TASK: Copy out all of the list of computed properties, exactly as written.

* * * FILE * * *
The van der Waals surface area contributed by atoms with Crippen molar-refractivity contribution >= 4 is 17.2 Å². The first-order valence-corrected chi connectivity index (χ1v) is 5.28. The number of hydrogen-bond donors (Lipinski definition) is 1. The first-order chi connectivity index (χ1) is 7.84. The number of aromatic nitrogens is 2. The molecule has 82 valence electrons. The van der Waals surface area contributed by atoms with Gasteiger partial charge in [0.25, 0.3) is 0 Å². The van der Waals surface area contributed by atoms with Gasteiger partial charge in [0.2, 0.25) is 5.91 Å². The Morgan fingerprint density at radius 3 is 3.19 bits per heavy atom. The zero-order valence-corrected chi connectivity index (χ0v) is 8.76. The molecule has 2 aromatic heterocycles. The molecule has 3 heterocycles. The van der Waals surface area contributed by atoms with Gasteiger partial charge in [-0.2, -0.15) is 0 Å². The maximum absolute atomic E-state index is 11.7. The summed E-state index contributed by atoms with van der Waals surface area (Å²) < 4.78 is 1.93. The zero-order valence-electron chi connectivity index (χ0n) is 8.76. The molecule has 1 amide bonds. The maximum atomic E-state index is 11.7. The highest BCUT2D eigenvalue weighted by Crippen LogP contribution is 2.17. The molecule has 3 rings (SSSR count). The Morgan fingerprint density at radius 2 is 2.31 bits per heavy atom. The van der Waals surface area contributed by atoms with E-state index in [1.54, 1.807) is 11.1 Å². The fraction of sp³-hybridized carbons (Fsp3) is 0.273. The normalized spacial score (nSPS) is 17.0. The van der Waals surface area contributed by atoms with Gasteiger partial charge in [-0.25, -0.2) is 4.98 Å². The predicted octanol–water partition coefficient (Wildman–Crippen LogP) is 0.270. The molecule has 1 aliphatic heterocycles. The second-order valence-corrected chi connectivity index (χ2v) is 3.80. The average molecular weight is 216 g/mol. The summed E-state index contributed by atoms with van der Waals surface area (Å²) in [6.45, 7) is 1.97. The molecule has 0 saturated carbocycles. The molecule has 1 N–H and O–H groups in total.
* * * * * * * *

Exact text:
The van der Waals surface area contributed by atoms with Crippen molar-refractivity contribution >= 4 is 17.2 Å². The first-order valence-corrected chi connectivity index (χ1v) is 5.28. The number of hydrogen-bond donors (Lipinski definition) is 1. The first-order chi connectivity index (χ1) is 7.84. The number of aromatic nitrogens is 2. The molecule has 82 valence electrons. The van der Waals surface area contributed by atoms with Gasteiger partial charge in [0.25, 0.3) is 0 Å². The van der Waals surface area contributed by atoms with Gasteiger partial charge in [0.2, 0.25) is 5.91 Å². The Morgan fingerprint density at radius 3 is 3.19 bits per heavy atom. The zero-order valence-corrected chi connectivity index (χ0v) is 8.76. The molecule has 2 aromatic heterocycles. The molecule has 3 heterocycles. The van der Waals surface area contributed by atoms with Gasteiger partial charge in [-0.2, -0.15) is 0 Å². The maximum absolute atomic E-state index is 11.7. The summed E-state index contributed by atoms with van der Waals surface area (Å²) < 4.78 is 1.93. The zero-order valence-electron chi connectivity index (χ0n) is 8.76. The molecule has 1 amide bonds. The maximum atomic E-state index is 11.7. The highest BCUT2D eigenvalue weighted by Crippen LogP contribution is 2.17. The molecule has 3 rings (SSSR count). The Morgan fingerprint density at radius 2 is 2.31 bits per heavy atom. The van der Waals surface area contributed by atoms with E-state index in [1.54, 1.807) is 11.1 Å². The fraction of sp³-hybridized carbons (Fsp3) is 0.273. The normalized spacial score (nSPS) is 17.0. The van der Waals surface area contributed by atoms with Gasteiger partial charge in [-0.25, -0.2) is 4.98 Å². The predicted octanol–water partition coefficient (Wildman–Crippen LogP) is 0.270. The molecule has 1 aliphatic heterocycles. The second-order valence-corrected chi connectivity index (χ2v) is 3.80. The average molecular weight is 216 g/mol. The summed E-state index contributed by atoms with van der Waals surface area (Å²) in [6.45, 7) is 1.97. The molecule has 0 saturated carbocycles. The molecule has 1 N–H and O–H groups in total.